“We consider DE&I as really intrinsically connected to our values. I think a lot of companies will probably say the same,” she said. “It makes integration of some of these core principles into our policies and our practices in the company not only really possible, but also really necessary.

“In the past couple of years, we’ve taken a hard look at the way we communicate, both internally and externally, wanting to ensure that language fosters an inclusive environment and it’s mindful of all the various constituents we serve. We’ve really embedded that throughout all our policies and procedures in terms of how we manage meetings and how we manage relationships, internally and externally.”

Kingsley said the company doesn’t just assume the steps it has taken are working but invests deliberate action and resources into making sure current practices are effective as well as looking around for what’s new and can be adopted.

“In order to assess the success of our efforts, we really look at feedback from the company and from individuals. We take that really seriously,” she said. “We have an annual engagement survey that helps us gauge if we’re hitting the mark or if adjustments need to be made. We also issue a diversity report annually.

“We also have employee resource groups, ERGs, that have been really instructive for us in terms of helping to educate, inform and gut check our work in this space. Our ERGs are all employee-led and grassroots-generated. We also have an overarching committee called Together at Hudl formed by our ERG leadership, various executive sponsors and other members at large to ensure strategic alignment between our overall DE&I goals and our actions.”

This kind of accountability has earned Hudl the reputation for being a leader in DE&I, accountability the company upped considerably when it began making its efforts and activities public.

“We issue a diversity report annually and about two years ago we started sharing that report publicly to help us assess what worked over the past year, what didn’t work, where we need to adjust in order to make progress on our journey,” Kingsley said. “It’s a great opportunity to share success stories but also own those areas where we didn’t succeed or where we need to be more accountable in order to continue along towards our overall goals.”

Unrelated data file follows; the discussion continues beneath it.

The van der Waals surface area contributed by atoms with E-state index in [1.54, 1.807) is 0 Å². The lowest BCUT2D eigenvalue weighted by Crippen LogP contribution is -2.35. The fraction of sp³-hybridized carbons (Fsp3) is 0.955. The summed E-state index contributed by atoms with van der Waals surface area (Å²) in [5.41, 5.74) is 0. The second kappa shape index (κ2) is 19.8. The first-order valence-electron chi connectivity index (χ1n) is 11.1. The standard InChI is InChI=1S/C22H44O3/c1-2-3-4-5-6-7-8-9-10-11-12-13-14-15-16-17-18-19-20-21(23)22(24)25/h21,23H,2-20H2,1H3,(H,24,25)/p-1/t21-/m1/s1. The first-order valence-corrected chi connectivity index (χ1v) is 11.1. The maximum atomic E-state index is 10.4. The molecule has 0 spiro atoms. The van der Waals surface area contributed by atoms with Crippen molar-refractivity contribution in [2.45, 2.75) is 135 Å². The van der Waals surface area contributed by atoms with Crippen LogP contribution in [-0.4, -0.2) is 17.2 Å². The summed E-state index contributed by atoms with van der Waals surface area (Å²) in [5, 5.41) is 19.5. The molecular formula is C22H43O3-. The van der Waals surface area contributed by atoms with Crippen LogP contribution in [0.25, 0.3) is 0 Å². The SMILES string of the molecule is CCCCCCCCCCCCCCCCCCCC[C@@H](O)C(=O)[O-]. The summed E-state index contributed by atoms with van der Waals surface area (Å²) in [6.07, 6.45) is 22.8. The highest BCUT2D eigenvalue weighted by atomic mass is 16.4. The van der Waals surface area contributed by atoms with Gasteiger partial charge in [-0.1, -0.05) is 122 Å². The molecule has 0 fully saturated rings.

Serving Present and Future Employees

A company’s focus on DE&I (or not) doesn’t just impact incumbent employees.

Increasingly, it’s a determining factor for prospective workers, which in any labor market is important and in the current environment is critical.

“When you have this diversity focus, I think it welcomes ideas,” said April Rimpley, senior vice president of human resources for Ameritas. “Instead of, ‘Don’t ask, don’t tell,’ it’s like, ‘We welcome you to be your whole self.’ That is a different message than saying, ‘Well, we don’t really ask, and it doesn’t matter.’

“When you can bring your whole self to work and really share ideas openly and know that’s a psychologically safe environment, you end up creating outcomes, products, connections with customers, your community and your associates you can’t replicate. That does translate into real business outcomes around being able to grow, being able to retain associates and being seen as a good place to work.”

Making all of this so critical is the growing level of importance many workers place on working for a company actively promoting inclusivity. Rimpley said even in locations with a dearth of diversity demographics in the community, applicants want to see a company eager to proactively improve diversity to whatever degree possible.

“The talent market has changed as far as expectations, connection to purpose and connection to what the company values,” she said. “We’re doing those things to show not just our associates today, but our customers, our brokers, our producers and the talent of tomorrow because there are actions behind the values and the words we have out there.”

Like Hudl, Ameritas’ DE&I efforts are ongoing and designed to keep the company’s policies from becoming mere words on a page. Its Respectful Everyplace Training actively helps individuals understand how to interact with others. It also trains employees on implicit bias and pairs workers with accountability partners that provides one-on-one understanding of differences in race, culture, religion or gender.

“Sometimes someone has had a journey that has not involved a lot of exposure to diversity,” Rimpley said. “Let’s say I’m working on understanding different religions more. My accountability partner and I would talk one-on-one as individual people in a safe space about what that means, what have we learned, are we afraid of something, what do we think?

“What we’ve done is we recognize this is a journey for our company and for each person, as we bring all of our different backgrounds together. When we’re aware of bias, we can take action to reduce the impact of it. We can have an open conversation to learn from others and really overcome that.”